Traditional acupuncture is a healthcare system which was developed nearly 2000 years ago focusing on pain and illness as signs that the body is out of balance. By inserting fine needles into specific acupuncture points the traditional acupuncturist’s aim is to restore the body’s equilibrium, focusing on the individual and the circulation of “qi”. When the body’s “qi” or vital energy cannot flow freely pain and illness develops. For further information visit the British Acupuncture Council (BAcC) www.acupuncture.org.uk . All members of the BAcC are qualified to degree level.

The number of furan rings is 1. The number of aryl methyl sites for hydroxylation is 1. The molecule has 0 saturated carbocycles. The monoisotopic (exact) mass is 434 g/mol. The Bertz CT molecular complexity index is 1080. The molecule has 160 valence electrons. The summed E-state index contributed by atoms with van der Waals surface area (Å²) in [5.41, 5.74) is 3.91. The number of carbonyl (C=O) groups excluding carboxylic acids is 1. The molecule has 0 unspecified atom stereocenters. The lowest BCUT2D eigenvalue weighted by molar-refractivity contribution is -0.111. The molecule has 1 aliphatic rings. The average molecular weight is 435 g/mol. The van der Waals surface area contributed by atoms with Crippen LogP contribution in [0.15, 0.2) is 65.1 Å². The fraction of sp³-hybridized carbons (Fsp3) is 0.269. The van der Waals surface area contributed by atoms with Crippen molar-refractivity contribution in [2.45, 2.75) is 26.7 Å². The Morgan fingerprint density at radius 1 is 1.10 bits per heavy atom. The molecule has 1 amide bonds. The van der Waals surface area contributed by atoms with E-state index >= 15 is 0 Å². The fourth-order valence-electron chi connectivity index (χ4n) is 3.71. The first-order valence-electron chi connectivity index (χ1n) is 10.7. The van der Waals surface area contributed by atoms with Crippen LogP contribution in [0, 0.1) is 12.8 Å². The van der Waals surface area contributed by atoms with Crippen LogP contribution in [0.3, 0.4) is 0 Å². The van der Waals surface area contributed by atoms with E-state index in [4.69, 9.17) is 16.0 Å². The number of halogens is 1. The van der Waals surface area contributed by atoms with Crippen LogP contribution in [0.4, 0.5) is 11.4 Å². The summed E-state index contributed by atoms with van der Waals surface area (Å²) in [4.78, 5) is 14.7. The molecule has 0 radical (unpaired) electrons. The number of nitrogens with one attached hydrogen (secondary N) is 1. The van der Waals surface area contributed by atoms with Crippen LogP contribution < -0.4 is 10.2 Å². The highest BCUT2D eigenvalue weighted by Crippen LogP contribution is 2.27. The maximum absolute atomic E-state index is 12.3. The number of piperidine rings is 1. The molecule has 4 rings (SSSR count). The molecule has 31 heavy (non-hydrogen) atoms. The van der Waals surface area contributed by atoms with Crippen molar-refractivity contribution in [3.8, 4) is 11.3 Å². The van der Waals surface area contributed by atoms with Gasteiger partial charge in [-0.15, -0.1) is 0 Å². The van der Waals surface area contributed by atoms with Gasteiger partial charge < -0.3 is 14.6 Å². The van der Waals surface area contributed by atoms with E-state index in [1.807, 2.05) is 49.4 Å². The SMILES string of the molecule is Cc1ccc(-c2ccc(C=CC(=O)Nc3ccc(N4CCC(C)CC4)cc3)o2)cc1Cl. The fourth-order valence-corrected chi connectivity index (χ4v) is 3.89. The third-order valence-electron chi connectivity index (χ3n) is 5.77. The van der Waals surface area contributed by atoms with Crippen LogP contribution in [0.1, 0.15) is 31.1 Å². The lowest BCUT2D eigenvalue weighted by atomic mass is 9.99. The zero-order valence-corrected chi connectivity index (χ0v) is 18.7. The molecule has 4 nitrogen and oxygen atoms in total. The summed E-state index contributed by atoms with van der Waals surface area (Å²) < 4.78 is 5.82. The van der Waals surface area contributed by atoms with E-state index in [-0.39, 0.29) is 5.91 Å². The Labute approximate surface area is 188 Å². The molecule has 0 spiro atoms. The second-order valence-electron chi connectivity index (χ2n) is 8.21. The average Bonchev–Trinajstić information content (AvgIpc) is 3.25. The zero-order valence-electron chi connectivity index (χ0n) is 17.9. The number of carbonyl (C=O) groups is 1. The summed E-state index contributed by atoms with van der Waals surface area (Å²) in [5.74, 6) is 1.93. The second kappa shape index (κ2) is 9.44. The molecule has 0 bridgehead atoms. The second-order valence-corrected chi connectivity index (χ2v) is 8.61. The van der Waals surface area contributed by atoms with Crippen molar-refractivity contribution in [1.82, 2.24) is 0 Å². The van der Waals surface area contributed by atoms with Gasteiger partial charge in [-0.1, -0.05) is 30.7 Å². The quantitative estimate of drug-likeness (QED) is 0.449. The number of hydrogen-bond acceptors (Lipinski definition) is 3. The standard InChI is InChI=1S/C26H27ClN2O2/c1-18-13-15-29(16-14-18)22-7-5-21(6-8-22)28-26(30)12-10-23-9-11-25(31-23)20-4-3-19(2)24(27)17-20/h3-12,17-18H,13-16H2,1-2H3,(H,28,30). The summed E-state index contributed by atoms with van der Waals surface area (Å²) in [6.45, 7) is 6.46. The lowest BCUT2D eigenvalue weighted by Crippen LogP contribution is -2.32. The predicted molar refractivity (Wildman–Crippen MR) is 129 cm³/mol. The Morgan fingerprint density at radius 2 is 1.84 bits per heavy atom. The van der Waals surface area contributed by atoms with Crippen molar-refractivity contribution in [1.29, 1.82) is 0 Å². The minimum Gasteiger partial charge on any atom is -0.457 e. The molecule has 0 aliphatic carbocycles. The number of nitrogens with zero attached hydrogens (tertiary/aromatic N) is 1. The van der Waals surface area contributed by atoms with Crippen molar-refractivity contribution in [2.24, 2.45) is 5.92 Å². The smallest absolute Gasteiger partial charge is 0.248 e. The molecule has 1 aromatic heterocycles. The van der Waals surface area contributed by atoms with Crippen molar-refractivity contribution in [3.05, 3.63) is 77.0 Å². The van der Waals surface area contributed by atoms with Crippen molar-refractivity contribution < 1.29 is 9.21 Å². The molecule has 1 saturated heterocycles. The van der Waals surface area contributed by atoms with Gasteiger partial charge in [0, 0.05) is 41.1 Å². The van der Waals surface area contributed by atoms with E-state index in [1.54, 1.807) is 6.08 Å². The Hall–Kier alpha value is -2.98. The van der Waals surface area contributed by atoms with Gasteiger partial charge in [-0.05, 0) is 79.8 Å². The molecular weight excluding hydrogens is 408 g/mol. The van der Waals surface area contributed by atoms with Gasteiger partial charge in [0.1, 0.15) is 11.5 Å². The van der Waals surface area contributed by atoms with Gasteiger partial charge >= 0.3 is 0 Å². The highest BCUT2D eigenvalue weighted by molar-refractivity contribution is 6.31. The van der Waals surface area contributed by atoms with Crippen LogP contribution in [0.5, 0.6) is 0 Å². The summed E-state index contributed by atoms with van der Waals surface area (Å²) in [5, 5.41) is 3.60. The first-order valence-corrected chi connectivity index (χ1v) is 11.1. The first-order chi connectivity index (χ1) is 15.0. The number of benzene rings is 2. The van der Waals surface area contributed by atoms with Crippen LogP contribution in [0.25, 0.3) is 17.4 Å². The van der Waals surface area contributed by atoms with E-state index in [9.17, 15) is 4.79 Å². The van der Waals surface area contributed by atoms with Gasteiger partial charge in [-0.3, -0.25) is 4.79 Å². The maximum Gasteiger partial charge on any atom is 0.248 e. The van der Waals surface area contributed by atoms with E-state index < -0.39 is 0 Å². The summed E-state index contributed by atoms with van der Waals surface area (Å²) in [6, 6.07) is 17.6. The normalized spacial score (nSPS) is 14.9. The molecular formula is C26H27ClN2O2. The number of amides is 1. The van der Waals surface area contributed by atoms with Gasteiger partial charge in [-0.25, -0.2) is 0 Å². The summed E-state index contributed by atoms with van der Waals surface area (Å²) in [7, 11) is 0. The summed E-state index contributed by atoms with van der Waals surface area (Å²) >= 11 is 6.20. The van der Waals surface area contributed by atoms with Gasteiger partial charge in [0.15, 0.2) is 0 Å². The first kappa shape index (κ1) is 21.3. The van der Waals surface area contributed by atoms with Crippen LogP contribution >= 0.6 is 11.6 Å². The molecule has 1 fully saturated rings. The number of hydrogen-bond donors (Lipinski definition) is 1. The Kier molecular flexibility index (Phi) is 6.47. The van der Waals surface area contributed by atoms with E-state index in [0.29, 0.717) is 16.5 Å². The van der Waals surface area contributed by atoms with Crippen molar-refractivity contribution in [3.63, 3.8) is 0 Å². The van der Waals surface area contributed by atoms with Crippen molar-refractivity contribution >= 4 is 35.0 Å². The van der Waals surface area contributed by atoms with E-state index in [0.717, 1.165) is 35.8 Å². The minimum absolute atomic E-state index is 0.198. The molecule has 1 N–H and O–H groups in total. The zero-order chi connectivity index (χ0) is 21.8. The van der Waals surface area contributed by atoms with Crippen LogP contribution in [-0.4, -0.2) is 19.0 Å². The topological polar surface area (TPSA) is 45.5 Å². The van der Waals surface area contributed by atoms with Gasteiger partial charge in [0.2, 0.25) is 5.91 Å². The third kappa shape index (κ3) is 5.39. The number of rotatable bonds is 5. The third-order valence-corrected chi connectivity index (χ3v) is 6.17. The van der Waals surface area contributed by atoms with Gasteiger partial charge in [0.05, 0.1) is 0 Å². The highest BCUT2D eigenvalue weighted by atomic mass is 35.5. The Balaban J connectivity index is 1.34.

Western medical acupuncture is a therapeutic modality involving the insertion of fine needles using current knowledge of anatomy, physiology and pathology and principles from evidence based medicine. It is practised by conventionally trained healthcare professionals working within the Western health service predominantly for musculoskeletal pain relief. Further information can be found on the British Medical Acupuncture Society www.medical-acupuncture.co.uk A more detailed definition of Western medical acupuncture can be found in the journal Acupuncture in Medicine: aim.bmj.com/content/27/1/33.full.html